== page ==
“For some reason, even if Leo saw himself as having authority over his brother bishops, I don’t think Leo’s statements even imply that the Roman See can never teach heresy and fall out of communion in the future.”

    I think he (and they) simply had a better concept of authority than we do today. *Everybody*, including the Orthodox, has become trapped in the notion of authority as a dialectic of opposition rather than a relationship (not excluding myself). Indeed, that may be the last truly enduring relic of the Origenist view of reality. It’s rooting out that idea that is going to be the hardest (and I think final) part of bringing Christianity to where it needs to be. I think that social and political theology is part of the process, and in that regard, classical realist philosophy isn’t adequate to the task, being unable to deal with structure and relation in an adequate way. And I agree with you: John Paul II has been a genius in that regard, both in setting the direction and in perceiving the perils (e.g., the risks of Marxism in liberation theology). That is the direction that needs to continue, the direction of progress, and I just hope we can contribute to it.

  9. Daniel Jones says:

    Here’s the rub on relations of opposition.

    Relations of opposition are under girded by absolute simplicity and not vice-versa. They are the BASIS for the distinction of the persons. Catholic theology starts with simplicity and then moves to plurality. The question becomes, when do we stop making relations of opposition (a principled reason from one’s natural theology)? The second thing to note is that the Eastern phrase “through the Son” has nothing to do with Holy Spirit’s hypostatic existence. It is only one of economy in time or in energetic procession and interpenetration of the Persons in eternity. In the Eastern model the basis for the distinction just is there absolute distinction up front, and the East starts with that model and moves to the essence by inference of the singular activity of all the Persons.

    Rome’s model says that in the Economy the Holy spirit proceeds from the Father and the Son, that is correct and the East nods their heads. But for Rome, the Economic Trinity is identical to the Onotological Trinity. In the Holy Spirit’s Hypostatic Existence, if the Son participates in this act with the Father, the Holy Spirit MUST participate in his own procession as well. How can He not? Everything that is common between the Son and the Father, the Holy Spirit shares as well. This idea of hypostatic existence of the holy Spirit from the Father and the Son as from One Principle and One Spiration is a confusion between hypostatic properties and energy. Romes view of the trinity moves in a straight line as follows:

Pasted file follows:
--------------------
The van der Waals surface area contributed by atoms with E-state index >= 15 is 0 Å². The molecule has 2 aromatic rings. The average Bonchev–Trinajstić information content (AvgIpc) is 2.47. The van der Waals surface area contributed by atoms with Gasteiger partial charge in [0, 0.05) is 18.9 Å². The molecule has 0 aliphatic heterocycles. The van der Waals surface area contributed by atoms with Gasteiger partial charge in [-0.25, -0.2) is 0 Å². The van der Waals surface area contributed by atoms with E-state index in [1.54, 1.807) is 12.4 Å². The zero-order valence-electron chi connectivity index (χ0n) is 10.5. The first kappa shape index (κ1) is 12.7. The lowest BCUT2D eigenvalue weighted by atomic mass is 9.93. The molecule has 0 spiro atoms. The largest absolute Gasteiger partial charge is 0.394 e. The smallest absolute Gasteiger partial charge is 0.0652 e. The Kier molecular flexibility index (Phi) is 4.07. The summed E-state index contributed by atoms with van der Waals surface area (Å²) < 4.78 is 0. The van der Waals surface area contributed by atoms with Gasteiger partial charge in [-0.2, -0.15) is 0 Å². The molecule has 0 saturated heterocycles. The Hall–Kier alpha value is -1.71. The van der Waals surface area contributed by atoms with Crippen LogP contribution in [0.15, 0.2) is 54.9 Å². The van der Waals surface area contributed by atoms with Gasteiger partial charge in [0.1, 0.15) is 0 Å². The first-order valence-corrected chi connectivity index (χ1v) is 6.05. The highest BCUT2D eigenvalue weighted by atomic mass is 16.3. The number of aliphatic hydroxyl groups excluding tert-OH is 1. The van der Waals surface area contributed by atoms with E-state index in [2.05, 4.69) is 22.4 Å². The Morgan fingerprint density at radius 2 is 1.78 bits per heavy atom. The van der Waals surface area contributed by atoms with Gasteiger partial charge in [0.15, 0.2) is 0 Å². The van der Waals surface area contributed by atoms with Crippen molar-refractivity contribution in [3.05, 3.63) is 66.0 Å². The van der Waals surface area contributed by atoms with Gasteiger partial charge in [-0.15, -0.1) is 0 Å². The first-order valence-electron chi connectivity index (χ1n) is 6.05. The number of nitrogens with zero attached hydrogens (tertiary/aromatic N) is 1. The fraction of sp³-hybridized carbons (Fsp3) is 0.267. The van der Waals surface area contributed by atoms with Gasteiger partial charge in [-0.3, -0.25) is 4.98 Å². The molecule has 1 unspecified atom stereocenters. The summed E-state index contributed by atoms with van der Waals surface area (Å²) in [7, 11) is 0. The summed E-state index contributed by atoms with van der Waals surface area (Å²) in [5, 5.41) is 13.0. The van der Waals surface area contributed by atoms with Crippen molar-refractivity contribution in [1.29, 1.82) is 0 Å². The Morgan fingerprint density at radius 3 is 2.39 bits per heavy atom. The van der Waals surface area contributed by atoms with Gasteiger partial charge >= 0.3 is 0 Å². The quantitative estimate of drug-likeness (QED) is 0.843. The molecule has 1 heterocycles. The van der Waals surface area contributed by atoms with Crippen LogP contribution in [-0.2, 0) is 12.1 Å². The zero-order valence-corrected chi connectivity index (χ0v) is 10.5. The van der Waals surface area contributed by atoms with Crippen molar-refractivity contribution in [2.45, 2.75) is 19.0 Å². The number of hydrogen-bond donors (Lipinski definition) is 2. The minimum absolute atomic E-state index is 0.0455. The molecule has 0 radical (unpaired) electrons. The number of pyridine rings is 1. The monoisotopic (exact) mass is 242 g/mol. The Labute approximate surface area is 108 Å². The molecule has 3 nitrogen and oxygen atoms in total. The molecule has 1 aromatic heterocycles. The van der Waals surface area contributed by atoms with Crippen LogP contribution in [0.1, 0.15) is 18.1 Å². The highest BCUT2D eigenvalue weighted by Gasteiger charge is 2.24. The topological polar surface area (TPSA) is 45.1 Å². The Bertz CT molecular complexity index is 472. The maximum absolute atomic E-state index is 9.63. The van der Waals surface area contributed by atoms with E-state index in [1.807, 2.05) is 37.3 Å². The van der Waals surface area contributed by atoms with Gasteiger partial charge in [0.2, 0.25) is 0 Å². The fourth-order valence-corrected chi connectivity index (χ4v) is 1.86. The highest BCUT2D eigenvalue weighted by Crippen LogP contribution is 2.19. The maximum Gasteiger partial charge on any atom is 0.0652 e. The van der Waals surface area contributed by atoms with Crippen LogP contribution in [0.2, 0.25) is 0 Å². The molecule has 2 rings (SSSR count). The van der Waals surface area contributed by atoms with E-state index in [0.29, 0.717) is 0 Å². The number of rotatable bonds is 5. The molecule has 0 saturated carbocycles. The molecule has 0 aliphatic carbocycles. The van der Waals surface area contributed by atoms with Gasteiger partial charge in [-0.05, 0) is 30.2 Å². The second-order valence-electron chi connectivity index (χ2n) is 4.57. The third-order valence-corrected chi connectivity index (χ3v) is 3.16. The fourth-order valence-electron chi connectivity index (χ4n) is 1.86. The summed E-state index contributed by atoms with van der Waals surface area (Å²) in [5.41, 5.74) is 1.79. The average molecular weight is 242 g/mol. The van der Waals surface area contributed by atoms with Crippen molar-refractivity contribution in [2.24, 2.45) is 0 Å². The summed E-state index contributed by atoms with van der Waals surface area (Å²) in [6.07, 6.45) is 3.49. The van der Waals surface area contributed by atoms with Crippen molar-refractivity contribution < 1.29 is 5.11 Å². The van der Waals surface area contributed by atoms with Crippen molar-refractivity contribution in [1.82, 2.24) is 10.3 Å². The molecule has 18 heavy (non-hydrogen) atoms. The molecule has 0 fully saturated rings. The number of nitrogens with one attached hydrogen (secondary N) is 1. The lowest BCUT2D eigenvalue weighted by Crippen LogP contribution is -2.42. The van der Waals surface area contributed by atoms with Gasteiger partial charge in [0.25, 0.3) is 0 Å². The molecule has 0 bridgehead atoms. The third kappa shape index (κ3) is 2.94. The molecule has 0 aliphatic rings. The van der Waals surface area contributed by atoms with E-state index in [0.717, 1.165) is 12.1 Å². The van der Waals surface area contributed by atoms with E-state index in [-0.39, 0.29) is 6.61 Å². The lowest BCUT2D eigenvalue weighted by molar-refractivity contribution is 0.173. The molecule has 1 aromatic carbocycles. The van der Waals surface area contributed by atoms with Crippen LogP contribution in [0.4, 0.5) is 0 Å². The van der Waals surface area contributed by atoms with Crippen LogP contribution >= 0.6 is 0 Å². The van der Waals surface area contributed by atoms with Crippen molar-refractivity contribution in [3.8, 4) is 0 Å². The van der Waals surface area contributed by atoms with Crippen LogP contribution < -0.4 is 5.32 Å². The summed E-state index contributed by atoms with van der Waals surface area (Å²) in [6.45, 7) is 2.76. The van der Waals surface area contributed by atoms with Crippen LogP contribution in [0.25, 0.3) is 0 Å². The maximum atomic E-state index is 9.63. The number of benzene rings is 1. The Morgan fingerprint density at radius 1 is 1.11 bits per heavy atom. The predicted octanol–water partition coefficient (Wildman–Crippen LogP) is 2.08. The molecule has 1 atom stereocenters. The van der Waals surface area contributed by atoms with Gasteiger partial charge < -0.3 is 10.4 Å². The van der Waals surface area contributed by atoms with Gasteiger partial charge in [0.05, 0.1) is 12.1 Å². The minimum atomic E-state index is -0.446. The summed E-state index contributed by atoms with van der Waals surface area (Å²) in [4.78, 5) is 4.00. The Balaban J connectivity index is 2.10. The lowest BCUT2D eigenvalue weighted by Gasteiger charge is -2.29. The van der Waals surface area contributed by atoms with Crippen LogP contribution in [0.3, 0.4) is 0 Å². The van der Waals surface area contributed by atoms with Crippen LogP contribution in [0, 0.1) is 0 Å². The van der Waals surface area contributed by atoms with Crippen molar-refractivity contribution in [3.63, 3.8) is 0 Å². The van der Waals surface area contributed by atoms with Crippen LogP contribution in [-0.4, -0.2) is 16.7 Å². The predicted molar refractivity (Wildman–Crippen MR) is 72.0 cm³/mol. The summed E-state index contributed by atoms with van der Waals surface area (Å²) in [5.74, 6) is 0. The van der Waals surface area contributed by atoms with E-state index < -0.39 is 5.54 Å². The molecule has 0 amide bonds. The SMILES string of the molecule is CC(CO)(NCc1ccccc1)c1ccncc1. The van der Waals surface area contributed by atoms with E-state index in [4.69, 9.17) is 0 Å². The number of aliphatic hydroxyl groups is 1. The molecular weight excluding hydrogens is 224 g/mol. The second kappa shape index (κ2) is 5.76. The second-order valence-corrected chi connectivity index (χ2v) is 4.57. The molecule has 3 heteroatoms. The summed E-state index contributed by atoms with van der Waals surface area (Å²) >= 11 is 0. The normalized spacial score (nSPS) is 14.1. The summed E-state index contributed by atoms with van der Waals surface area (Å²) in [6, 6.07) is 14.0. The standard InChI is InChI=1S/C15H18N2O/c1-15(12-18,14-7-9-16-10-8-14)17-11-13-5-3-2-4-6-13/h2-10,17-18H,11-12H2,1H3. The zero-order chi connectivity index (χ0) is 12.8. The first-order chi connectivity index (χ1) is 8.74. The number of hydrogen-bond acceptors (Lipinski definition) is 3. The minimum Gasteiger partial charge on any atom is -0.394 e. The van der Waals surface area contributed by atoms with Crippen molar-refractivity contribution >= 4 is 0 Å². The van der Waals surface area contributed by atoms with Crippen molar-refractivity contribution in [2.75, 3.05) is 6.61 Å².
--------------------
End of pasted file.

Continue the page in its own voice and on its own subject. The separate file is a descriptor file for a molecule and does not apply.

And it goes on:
[ Father 1 Son ] – 2 – Holy Spirit

    1 & 2 denote the relations of opposition.

    The Eastern view, on the ontological trinity, looks like an old scale with two arms with the Father as the fulcrum.

    Sometimes the question is asked by the Scholastics: How do you then distinguish between generation and procession?

    The Orthodox answer is usually mystery. This answer, I think, is when we have a principled reason to appeal to mystery. For to know what procession IS we’d need to know the essence of God, which just isn’t possible for creatures. We don’t need to construct a natural theology to tell us what the distinction is between generation and procession. This is why John of Damascus said: “We have learned that there is a difference between begetting and procession, but the nature of the difference we in no wise understand.” The question can then be turned back around: Why are you constructing relations of opposition to denote the distinction of the persons that end up confusing acts of nature with acts of will? Of course, I think this is exactly what absolute simplicity does in the first place.

    I think there is good reason to state that absolute simplicity under girds Catholic Ecclesiology AT LEAST in its Medieval and Vatican I form. From the Franks to the Gregorian Reforms up through the Middle Ages, the underlying worry is if you don’t have a principled head, you can’t keep things together. I mean this should be no surprise since ecclesiology is going to flow from one’s doctrine of God and Christology. You can find this type of thinking in all these apologists today: Armstrong, Akin, Sungenis, Shea, Matatics, et al. All of them think that if there is no principled head, the whole thing could come tumbling down; I think they have a reason for stating and thinking as much. It might have come down in the Middle Ages, given that they were only working from Augustine’s metaphysic. I don’t know. But from an Orthodox perspective, what needeth is an infallible singular head? Just to give them consistency with some statements from Leo the Great or others (as interpreted by Catholics)?

    For some reason, even if Leo saw himself as having authority over his brother bishops, I don’t think Leo’s statements even imply that the Roman See can never teach heresy and fall out of communion in the future. Claiming sedevacantism or that the Pope can be a heretic (as Sungenis does) seems ad hoc. Although, Sungenis appears to have the better explications of Honorius and company. If it can be recognized that Photius was right in his Triadology vs. the Carolingians, then not only should we try to understand these quotes differently, we MUST. I think the idea of the absolute permanency of the Roman See is a later development. We could do two things: say flat out that Leo was wrong or try and understand him from another view-point.

    Granted, alot of the high Papal rhetoric could fit and be read into a Vatican I ecclesiology. With regards to the Orthodox, what’s motivating such a reading in the first place? Authority? Why do those quotes necessarily exclude an Orthodox ecclesiology?